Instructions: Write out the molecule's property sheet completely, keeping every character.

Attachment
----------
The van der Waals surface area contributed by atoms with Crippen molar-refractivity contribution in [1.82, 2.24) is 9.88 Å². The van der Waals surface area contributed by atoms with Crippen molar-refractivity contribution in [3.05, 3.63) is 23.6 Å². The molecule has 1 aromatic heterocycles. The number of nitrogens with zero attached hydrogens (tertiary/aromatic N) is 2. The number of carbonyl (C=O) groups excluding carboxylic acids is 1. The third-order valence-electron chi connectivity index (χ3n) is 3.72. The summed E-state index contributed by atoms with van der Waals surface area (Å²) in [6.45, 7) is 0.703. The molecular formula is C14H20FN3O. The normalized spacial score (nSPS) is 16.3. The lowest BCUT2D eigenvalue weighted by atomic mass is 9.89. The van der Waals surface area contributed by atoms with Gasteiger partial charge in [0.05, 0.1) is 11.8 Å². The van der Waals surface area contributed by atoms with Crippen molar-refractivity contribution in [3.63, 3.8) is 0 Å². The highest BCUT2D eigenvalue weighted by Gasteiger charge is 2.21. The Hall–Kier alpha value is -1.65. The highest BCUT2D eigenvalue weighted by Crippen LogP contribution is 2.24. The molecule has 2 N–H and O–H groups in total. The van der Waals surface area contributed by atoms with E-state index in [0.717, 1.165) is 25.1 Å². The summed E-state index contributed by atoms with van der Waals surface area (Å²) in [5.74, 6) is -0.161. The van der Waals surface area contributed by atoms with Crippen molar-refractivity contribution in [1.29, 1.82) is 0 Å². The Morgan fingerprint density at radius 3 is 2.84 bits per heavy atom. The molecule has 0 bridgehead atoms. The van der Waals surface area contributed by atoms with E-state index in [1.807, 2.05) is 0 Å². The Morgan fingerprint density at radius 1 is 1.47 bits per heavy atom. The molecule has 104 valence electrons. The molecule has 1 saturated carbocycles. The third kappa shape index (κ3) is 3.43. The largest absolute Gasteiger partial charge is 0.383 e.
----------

The van der Waals surface area contributed by atoms with Crippen molar-refractivity contribution in [1.82, 2.24) is 9.88 Å². The van der Waals surface area contributed by atoms with Crippen molar-refractivity contribution in [3.05, 3.63) is 23.6 Å². The molecule has 1 aromatic heterocycles. The number of nitrogens with zero attached hydrogens (tertiary/aromatic N) is 2. The number of carbonyl (C=O) groups excluding carboxylic acids is 1. The third-order valence-electron chi connectivity index (χ3n) is 3.72. The summed E-state index contributed by atoms with van der Waals surface area (Å²) in [6.45, 7) is 0.703. The molecular formula is C14H20FN3O. The normalized spacial score (nSPS) is 16.3. The lowest BCUT2D eigenvalue weighted by atomic mass is 9.89. The van der Waals surface area contributed by atoms with Gasteiger partial charge in [0.05, 0.1) is 11.8 Å². The van der Waals surface area contributed by atoms with Crippen molar-refractivity contribution in [3.63, 3.8) is 0 Å². The highest BCUT2D eigenvalue weighted by Gasteiger charge is 2.21. The Hall–Kier alpha value is -1.65. The highest BCUT2D eigenvalue weighted by Crippen LogP contribution is 2.24. The molecule has 2 N–H and O–H groups in total. The van der Waals surface area contributed by atoms with E-state index in [0.717, 1.165) is 25.1 Å². The summed E-state index contributed by atoms with van der Waals surface area (Å²) in [5.74, 6) is -0.161. The van der Waals surface area contributed by atoms with Crippen molar-refractivity contribution in [1.29, 1.82) is 0 Å². The Morgan fingerprint density at radius 3 is 2.84 bits per heavy atom. The molecule has 0 bridgehead atoms. The van der Waals surface area contributed by atoms with E-state index in [1.807, 2.05) is 0 Å². The Morgan fingerprint density at radius 1 is 1.47 bits per heavy atom. The molecule has 104 valence electrons. The molecule has 1 saturated carbocycles. The third kappa shape index (κ3) is 3.43. The largest absolute Gasteiger partial charge is 0.383 e.